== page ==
How a volunteer’s role in Howth gun-running created an irreparable family breach
After the Howth gun-running, an attempt to disarm the Volunteers led to Dublin’s forgotten Bloody Sunday
Guns being landed at Howth in 1914.The figure at the right is Erskine Childers.Photograph: courtesy of National Museum of Ireland) Easter Rising 1916
When carpenter Jeremiah Hennessey turned out for a routine route march at Fairview on Sunday, July 26th, 1914, he had no idea that he would be participating in an event that changed the course of Irish history and cause an irreparable breach with his father.
The Howth gun-running was a daring operation carried out in broad daylight. If the foundation of the Ulster Volunteers had inspired the formation of their nationalist counterparts, the Larne gun-running operation on the night of April 24th-25th had provided another militant precedent.
That night Jeremiah (24) described what happened in a letter to his father, Jeremiah snr, who was in charge of the Coast Guard station at Cushendall, Co Antrim, and his stepmother, Mary.
Dear mother and father,
I received your letter and was glad to see by it that you are all well as this leaves me T[hank].G[od] I expect by the time you get this note, you will have read about our gun- running. By the way, I am a member of a corps of the Volunteers, and yesterday morning we assembled for parade in the ordinary way but of course in larger numbers and marched to Howth, a 9 mile march and were drilling there when the lugger came into the pier.
The coast guards and police tried to stop us but we were armed with long batons and the sight of those was persuasion enough to keep them at a civil distance. Of course the paper exaggerated a lot more than really took place. Nevertheless, we were held up by the military, who met us with fixed bayonets and a bit of a fight took place, still we came off alright and only lost 20 rifles, a very small loss compared to the number we ran and escaped with.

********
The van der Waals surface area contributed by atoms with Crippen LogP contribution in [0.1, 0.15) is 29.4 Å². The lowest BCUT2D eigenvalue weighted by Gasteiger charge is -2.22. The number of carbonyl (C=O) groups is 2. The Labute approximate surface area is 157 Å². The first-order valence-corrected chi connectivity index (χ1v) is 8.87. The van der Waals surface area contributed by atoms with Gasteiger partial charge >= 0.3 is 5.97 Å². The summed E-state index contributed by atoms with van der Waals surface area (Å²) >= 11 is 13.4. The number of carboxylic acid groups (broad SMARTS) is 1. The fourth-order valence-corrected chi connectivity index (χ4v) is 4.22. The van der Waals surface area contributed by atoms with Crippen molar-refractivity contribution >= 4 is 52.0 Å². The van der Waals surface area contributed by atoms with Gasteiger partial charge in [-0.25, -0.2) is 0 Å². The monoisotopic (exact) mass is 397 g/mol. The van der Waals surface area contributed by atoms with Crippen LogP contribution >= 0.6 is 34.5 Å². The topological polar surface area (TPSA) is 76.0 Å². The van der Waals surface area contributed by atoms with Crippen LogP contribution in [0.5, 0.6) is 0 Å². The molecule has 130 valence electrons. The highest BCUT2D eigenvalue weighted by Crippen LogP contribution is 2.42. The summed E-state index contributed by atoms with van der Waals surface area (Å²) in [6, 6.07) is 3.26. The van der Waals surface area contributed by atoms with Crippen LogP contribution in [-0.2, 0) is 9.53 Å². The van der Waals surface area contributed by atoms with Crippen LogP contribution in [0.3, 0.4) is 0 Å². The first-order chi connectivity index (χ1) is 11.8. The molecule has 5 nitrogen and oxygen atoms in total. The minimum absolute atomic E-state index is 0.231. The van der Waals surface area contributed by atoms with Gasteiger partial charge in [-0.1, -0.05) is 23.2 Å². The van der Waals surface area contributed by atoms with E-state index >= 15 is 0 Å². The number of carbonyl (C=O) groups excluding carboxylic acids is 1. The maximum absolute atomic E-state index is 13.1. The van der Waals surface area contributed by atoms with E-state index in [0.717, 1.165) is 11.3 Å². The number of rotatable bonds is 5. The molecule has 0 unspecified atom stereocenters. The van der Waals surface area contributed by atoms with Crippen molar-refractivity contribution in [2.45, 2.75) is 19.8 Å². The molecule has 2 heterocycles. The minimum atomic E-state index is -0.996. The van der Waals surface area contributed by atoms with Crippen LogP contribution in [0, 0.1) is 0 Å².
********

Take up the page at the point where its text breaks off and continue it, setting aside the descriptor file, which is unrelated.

An order has been issued to all volunteers in the city to remain in town for the holiday as we are expecting further trouble from the police searching for the arms, which are partly hidden and more have them in their hands. In the volunteer hall, it was great excitement, the bayonet charge, some shots were fired but the majority of the Vols had no ammunition otherwise more damage would have been done to the soldiers.
I believe they let themselves out of control in Bachelors Walk, and made a very cowardly attack on a defenceless crowd of women and children. You can see all in the papers so I will not relate any more of it now. I don’t expect I will go home next week as anticipated; in any case, it is only a short time since Whit . . .
His father replied by return, disowning him.
Your letter is to hand and I may say that I am surprised to hear that you have joined them, while I wear the clothes of a coast guard officer. If anything happened to you in that scrimmage, where would I have been as I have got to look out for myself and my wife in our old days, as I can ask no help from you . . .